Like its close cousin white clover, red clover has a long history in European folklore. Pre-Christian pagans held the numbers 3, 6, and 9 in great importance, so naturally, the three-leaved clover came to symbolize many aspects of their life – earth, air, and water, birth, life, and death, etc. As Europe became Christian, the three leaves became a symbol of the Trinity – Father, Son, and Holy Spirit. Clover has always been considered a force for good, and it was common for medieval Christians to wear a locket of dried clover around their necks to protect them from evil spirits and ward off the charms of witches. A four-leaf clover was said to have even more power, and was occasionally eaten or consumed as part of a tea if it was believed someone was under a dark spell. However, a five-leaf clover was the opposite: It was worn or used in spells by witches to strengthen their dark powers. Probably because five-leaf clovers are really freaky-looking if you’ve ever seen one. And a two-leaf clover was innocent enough – if a young maiden placed it under her pillow at night, it was believed she would be shown in a dream who she would marry. Many families, especially those who had some affiliation with the Church, incorporated the clover leaf into their coat of arms.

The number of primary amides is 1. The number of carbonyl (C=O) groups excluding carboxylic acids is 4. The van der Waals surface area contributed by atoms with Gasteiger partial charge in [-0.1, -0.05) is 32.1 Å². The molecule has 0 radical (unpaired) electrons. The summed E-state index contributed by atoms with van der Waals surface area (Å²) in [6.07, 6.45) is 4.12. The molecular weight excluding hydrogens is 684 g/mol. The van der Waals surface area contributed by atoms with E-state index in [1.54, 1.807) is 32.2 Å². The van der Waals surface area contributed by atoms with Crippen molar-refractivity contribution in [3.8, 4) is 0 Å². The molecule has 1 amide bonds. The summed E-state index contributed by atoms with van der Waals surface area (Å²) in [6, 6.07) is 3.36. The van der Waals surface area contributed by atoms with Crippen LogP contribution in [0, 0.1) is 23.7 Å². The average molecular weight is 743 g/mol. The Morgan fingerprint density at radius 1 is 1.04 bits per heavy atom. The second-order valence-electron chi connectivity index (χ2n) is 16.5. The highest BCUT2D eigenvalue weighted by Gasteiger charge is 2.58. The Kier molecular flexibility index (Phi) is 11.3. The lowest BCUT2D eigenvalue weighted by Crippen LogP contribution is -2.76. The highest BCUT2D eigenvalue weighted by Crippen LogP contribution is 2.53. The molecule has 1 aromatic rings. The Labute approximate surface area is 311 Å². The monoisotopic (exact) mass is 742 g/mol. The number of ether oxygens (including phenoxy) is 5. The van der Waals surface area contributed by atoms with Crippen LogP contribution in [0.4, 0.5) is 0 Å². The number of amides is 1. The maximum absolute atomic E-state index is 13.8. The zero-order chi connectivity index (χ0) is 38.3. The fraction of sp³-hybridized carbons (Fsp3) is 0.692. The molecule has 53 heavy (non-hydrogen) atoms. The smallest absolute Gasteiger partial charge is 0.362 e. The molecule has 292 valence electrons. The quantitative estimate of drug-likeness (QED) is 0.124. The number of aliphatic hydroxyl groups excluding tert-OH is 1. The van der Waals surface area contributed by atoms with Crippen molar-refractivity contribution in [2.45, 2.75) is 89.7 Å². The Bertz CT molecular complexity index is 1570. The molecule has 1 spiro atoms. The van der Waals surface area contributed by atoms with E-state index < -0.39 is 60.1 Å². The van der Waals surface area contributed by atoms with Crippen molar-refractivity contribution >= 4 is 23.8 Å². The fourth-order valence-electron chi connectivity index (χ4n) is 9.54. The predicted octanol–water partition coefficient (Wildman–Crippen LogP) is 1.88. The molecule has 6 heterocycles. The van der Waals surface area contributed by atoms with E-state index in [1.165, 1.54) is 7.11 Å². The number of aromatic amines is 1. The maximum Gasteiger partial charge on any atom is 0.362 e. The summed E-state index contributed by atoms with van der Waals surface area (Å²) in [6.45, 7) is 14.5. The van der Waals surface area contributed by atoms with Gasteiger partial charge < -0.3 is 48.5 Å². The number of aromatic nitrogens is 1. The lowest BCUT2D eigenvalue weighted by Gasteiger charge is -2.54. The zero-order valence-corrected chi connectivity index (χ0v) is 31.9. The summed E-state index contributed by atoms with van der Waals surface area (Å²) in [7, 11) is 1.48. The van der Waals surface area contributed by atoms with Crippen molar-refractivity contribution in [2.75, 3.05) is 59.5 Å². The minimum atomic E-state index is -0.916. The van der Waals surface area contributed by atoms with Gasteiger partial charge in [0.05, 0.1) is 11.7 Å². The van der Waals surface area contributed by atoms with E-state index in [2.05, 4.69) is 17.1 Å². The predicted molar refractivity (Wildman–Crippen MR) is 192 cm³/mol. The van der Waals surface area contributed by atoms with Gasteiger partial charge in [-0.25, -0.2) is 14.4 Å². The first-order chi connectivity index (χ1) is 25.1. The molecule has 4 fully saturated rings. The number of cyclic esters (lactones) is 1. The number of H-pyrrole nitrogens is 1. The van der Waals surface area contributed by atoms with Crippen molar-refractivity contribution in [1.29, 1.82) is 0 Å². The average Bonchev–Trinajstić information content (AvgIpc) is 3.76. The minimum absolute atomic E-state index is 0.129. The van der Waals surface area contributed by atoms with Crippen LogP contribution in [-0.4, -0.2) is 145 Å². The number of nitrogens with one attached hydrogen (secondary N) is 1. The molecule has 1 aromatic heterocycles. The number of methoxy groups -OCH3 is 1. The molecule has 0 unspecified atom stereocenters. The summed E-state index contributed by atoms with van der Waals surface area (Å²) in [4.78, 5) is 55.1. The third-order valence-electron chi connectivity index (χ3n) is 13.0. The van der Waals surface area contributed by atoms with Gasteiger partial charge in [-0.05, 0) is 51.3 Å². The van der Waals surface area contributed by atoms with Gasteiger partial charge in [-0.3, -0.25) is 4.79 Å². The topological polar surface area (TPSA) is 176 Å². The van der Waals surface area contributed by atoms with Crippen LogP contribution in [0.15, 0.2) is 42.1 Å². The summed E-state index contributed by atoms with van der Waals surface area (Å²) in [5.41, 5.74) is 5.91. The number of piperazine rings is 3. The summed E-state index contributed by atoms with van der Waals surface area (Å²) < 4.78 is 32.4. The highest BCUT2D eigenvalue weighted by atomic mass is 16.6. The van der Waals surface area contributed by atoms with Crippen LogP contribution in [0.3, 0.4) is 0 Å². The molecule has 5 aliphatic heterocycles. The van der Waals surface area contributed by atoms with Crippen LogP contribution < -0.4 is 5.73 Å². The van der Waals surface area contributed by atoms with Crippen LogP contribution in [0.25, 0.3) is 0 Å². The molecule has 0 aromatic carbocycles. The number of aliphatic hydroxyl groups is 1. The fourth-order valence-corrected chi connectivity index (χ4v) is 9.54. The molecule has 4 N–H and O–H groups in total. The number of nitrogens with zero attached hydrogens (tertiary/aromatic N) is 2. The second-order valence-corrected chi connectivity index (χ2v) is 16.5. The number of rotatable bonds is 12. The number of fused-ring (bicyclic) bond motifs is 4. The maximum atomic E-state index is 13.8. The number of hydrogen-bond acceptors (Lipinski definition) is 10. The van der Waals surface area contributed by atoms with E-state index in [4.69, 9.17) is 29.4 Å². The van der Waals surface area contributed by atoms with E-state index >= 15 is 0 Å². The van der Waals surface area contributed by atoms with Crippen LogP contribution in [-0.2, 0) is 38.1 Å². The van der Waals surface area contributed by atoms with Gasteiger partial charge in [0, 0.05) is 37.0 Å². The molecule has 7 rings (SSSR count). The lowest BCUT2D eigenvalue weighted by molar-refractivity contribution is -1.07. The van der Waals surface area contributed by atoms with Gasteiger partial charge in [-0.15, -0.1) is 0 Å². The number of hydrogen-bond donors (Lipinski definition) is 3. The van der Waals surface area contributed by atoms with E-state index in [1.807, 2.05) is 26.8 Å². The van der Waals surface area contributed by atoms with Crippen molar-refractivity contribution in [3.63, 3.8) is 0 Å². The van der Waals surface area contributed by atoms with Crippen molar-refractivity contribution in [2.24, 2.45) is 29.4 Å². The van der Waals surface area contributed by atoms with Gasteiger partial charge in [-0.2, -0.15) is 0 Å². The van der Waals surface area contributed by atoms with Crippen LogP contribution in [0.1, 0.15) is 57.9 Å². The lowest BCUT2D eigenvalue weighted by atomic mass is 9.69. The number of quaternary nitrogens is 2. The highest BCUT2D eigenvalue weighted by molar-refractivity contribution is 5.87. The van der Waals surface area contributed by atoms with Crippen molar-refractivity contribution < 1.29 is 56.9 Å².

It’s easy for us moderns to scoff at ancient people for using plant medicine to cure serious diseases, assuming those natural remedies to be woefully inadequate in light of modern synthetic pharmaceuticals. In some cases, that view is justified, such as using “cancerweed,” or lyre-leaf sage from a few weeks ago. However, it’s also true that these people had hundreds, even thousands of years of trial and error to learn what worked and what didn’t. They may not have understood why it worked, but they knew the use of every plant in their ecosystem. As medicine advances and more and more compounds are synthesized from natural sources, maybe it’s time we humbled ourselves and realized that the ancients knew what they were talking about.
Do any of you have any experience with red clover? Have you eaten clover flowers, or used them medicinally? Did we miss anything? Tell us in the comments!